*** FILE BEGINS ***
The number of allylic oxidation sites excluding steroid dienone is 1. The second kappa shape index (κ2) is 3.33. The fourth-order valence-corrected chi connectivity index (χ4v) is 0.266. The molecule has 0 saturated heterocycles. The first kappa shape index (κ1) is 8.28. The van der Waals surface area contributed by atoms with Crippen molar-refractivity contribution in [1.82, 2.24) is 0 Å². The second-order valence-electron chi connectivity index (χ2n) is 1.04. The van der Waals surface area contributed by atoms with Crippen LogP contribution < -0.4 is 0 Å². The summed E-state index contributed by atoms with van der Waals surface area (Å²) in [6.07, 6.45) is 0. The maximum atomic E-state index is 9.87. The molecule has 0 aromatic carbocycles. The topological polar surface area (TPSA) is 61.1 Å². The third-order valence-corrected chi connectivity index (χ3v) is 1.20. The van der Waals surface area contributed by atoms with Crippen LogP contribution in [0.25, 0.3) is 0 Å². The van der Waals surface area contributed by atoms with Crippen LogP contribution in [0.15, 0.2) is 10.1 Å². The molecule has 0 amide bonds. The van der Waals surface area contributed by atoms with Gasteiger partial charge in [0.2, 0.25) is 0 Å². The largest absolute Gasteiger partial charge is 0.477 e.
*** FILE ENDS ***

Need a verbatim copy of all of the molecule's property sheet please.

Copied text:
The number of allylic oxidation sites excluding steroid dienone is 1. The second kappa shape index (κ2) is 3.33. The fourth-order valence-corrected chi connectivity index (χ4v) is 0.266. The molecule has 0 saturated heterocycles. The first kappa shape index (κ1) is 8.28. The van der Waals surface area contributed by atoms with Crippen molar-refractivity contribution in [1.82, 2.24) is 0 Å². The second-order valence-electron chi connectivity index (χ2n) is 1.04. The van der Waals surface area contributed by atoms with Crippen LogP contribution < -0.4 is 0 Å². The summed E-state index contributed by atoms with van der Waals surface area (Å²) in [6.07, 6.45) is 0. The maximum atomic E-state index is 9.87. The molecule has 0 aromatic carbocycles. The topological polar surface area (TPSA) is 61.1 Å². The third-order valence-corrected chi connectivity index (χ3v) is 1.20. The van der Waals surface area contributed by atoms with Crippen LogP contribution in [0.25, 0.3) is 0 Å². The van der Waals surface area contributed by atoms with Crippen LogP contribution in [0.15, 0.2) is 10.1 Å². The molecule has 0 amide bonds. The van der Waals surface area contributed by atoms with Gasteiger partial charge in [0.2, 0.25) is 0 Å². The largest absolute Gasteiger partial charge is 0.477 e.